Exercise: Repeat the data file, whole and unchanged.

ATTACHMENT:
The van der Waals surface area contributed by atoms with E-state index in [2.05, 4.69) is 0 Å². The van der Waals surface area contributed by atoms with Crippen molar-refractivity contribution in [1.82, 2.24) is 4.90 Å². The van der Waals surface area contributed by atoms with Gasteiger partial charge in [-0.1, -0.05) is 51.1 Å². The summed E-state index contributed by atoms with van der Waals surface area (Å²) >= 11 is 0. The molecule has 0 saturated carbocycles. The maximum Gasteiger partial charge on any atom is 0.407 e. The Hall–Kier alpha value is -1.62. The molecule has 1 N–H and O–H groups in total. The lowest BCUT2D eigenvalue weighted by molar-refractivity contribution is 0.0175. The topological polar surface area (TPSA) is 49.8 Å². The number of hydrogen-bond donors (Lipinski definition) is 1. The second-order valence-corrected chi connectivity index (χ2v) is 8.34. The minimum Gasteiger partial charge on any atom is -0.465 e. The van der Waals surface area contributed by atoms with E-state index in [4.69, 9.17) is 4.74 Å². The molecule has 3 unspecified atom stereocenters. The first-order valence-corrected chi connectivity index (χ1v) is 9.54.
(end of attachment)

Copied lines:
The van der Waals surface area contributed by atoms with E-state index in [2.05, 4.69) is 0 Å². The van der Waals surface area contributed by atoms with Crippen molar-refractivity contribution in [1.82, 2.24) is 4.90 Å². The van der Waals surface area contributed by atoms with Gasteiger partial charge in [-0.1, -0.05) is 51.1 Å². The summed E-state index contributed by atoms with van der Waals surface area (Å²) >= 11 is 0. The molecule has 0 saturated carbocycles. The maximum Gasteiger partial charge on any atom is 0.407 e. The Hall–Kier alpha value is -1.62. The molecule has 1 N–H and O–H groups in total. The lowest BCUT2D eigenvalue weighted by molar-refractivity contribution is 0.0175. The topological polar surface area (TPSA) is 49.8 Å². The number of hydrogen-bond donors (Lipinski definition) is 1. The second-order valence-corrected chi connectivity index (χ2v) is 8.34. The minimum Gasteiger partial charge on any atom is -0.465 e. The van der Waals surface area contributed by atoms with E-state index in [4.69, 9.17) is 4.74 Å². The molecule has 3 unspecified atom stereocenters. The first-order valence-corrected chi connectivity index (χ1v) is 9.54.